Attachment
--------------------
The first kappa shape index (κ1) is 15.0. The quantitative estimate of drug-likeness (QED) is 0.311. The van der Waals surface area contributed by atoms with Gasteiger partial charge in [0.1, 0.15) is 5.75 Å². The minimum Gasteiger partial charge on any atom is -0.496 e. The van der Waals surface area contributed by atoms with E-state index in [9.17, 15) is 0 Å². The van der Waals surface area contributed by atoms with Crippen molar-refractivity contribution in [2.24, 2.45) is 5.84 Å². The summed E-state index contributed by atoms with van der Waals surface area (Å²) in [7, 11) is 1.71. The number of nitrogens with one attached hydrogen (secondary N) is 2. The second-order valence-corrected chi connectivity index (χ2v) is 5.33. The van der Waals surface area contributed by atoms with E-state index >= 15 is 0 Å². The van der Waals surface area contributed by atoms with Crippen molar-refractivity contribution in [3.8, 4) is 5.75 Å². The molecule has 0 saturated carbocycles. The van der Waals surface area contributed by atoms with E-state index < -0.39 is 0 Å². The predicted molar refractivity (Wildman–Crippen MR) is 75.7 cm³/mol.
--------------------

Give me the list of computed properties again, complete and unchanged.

The first kappa shape index (κ1) is 15.0. The quantitative estimate of drug-likeness (QED) is 0.311. The van der Waals surface area contributed by atoms with Gasteiger partial charge in [0.1, 0.15) is 5.75 Å². The minimum Gasteiger partial charge on any atom is -0.496 e. The van der Waals surface area contributed by atoms with E-state index in [9.17, 15) is 0 Å². The van der Waals surface area contributed by atoms with Crippen molar-refractivity contribution in [2.24, 2.45) is 5.84 Å². The summed E-state index contributed by atoms with van der Waals surface area (Å²) in [7, 11) is 1.71. The number of nitrogens with one attached hydrogen (secondary N) is 2. The second-order valence-corrected chi connectivity index (χ2v) is 5.33. The van der Waals surface area contributed by atoms with E-state index >= 15 is 0 Å². The van der Waals surface area contributed by atoms with Crippen molar-refractivity contribution in [3.8, 4) is 5.75 Å². The molecule has 0 saturated carbocycles. The van der Waals surface area contributed by atoms with E-state index < -0.39 is 0 Å². The predicted molar refractivity (Wildman–Crippen MR) is 75.7 cm³/mol.